Investments and the Indonesian Tax Amnesty 2016

Puspawarna

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Personally, I don't have the money, knowledge, or appetite for risk to invest in Indonesian property. But it is an interesting question. I suspect I would be cautious, in any case - the line that gives me pause, from an anonymous Singaporean private banker, is:

"I have not seen tax amnesties work exceptionally well in other centers so it is unclear how effective this one will be."

Of course, that could be wishful thinking on his part.

BTW, there is another thread on tax amnesty (though not with respect to real estate strategies) here.
 

Bad_azz

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I can say that the value of our house has risen dramatically. Location, location, location.
If I was to give a tip I would advise investing in Bandung- because if that high speed rail link (BDG -JKT) does get finished then a 30 minute rail commute will see people opting to live in the cool climate here & commute to Jakarta.
That has to have an effect on the economy in Bandung & the property prices- the ones near the rail link will price the locals out of the market and they in turn will move a bit further out.
Nothing to do with taxes tho- so sorry if I slid off topic.
But that is my take on it- it just seems logical.
 

Nimbus

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Due to the sharply growing population, property values in Indonesia can only go up, the only question is how fast. Once I have enough saved, I'll definitely invest in property. It's not terribly uncommon for property values to increase 100% in two to three years. The 10% annual return on U.S. stock index funds looks pretty sad in comparison.
 

dafluff

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Note: I moved the thread to the Money Matters and Investment forum, and edited the title to Investments and the Indonesian Tax Amnesty 2016

I think discussion on possible investment ideas to react to the tax amnesty definitely deserves its own thread.
 

Rainman

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I can say that the value of our house has risen dramatically. Location, location, location.
If I was to give a tip I would advise investing in Bandung- because if that high speed rail link (BDG -JKT) does get finished then a 30 minute rail commute will see people opting to live in the cool climate here & commute to Jakarta.
That has to have an effect on the economy in Bandung & the property prices- the ones near the rail link will price the locals out of the market and they in turn will move a bit further out.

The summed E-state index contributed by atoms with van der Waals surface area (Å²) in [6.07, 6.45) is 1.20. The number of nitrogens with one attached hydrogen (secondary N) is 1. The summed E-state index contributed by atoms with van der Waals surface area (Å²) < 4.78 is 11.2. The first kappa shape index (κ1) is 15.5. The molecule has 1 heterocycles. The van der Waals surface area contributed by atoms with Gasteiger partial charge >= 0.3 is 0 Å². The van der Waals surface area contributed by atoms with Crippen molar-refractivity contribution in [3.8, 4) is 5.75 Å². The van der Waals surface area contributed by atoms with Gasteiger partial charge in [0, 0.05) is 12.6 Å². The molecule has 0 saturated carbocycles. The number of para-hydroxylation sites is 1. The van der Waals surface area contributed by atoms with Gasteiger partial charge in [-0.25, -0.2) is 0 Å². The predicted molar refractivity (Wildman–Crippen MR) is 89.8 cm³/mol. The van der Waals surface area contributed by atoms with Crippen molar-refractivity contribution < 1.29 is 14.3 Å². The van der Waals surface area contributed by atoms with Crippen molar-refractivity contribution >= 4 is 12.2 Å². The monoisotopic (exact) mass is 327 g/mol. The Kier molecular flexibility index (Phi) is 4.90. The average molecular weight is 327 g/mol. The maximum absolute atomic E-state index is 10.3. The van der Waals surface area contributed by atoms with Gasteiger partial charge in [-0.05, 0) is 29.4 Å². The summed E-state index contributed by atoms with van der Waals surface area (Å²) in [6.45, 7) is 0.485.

Nothing to do with taxes tho- so sorry if I slid off topic.
But that is my take on it- it just seems logical.

My Friend and me both both brought a house in BSD city in 2010. And in 2013, the price of our house triple. Wow. My brought fr 700 Juta and went up to 2.3 M. Thereafter from 2013 until now, the price did not move at all. Still the same.

Bandung. It is as expensive as in Jakarta. For long term investment. U hv to look further. Just went to Sukabumi, the Toll road from Bogor to Sukabumi should be ready in 2 years and prices would shot up to the sky then. Now the price there is about Rp 450,000 to one juta per SQ meter depending on where u look. If u go deeper, then you can get even at Rup 100k per sq meter. So many factories hv already moved to Sukabumi and was surprised to find Japanese and Korean KTV at the main street.

U heard of this Place? - https://www.facebook.com/pages/Ciletuh-Geopark/136787240013696

Land price is about Rp 45k per sq meter. https://www.facebook.com/photo.php?...3677516.106918.100000731505438&type=3&theater

Toaday exchange rates at Bank to Sell dollar - Rup is 12,900 to a dollar. Possibly hit 12,000 to a dollar by Oct and Interest rates is falling.. So??
 

Bad_azz

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There are still pockets around Bandung where the prices are fairly low.
 

HappyMan

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There are still pockets around Bandung where the prices are fairly low.

It's all relative, isn't it?
If I had the money to invest in property, I'd be looking for something outside the city, in hopes of a phenomenal return once development moved out that way. The thing is, some of those places outside the city don't do so well for returns in the short term. The F-i-L has some land on Jalan Chagak (sp?), on the way to Subang. It's near a busy intersection, so he put a mini-market on it with a ruko. The selling of price of the land has gone up quickly, but the rental income from the ruko does not reflect it. If he wanted an income... Then again, I hear similar things about land in the city. There are plenty of properties with an income at less than 5% of the "value", I've been told. All makes me wonder if we are headed towards the popping of a giant bubble, or what.

Guess I'm lucky not to have the money to try my hand in the game...:playball:
 

Missnaughty

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Lombok now have few developments of high end villa. Marketed to investors and high end market. Seems the market is getting better. Yes, price is increasing.. but not sure good well the market really is. Have few mixed marriage couple friends bought properties there recently. To me, Lombok is still a wild market/unstabil ... you never know where their development is heading on to.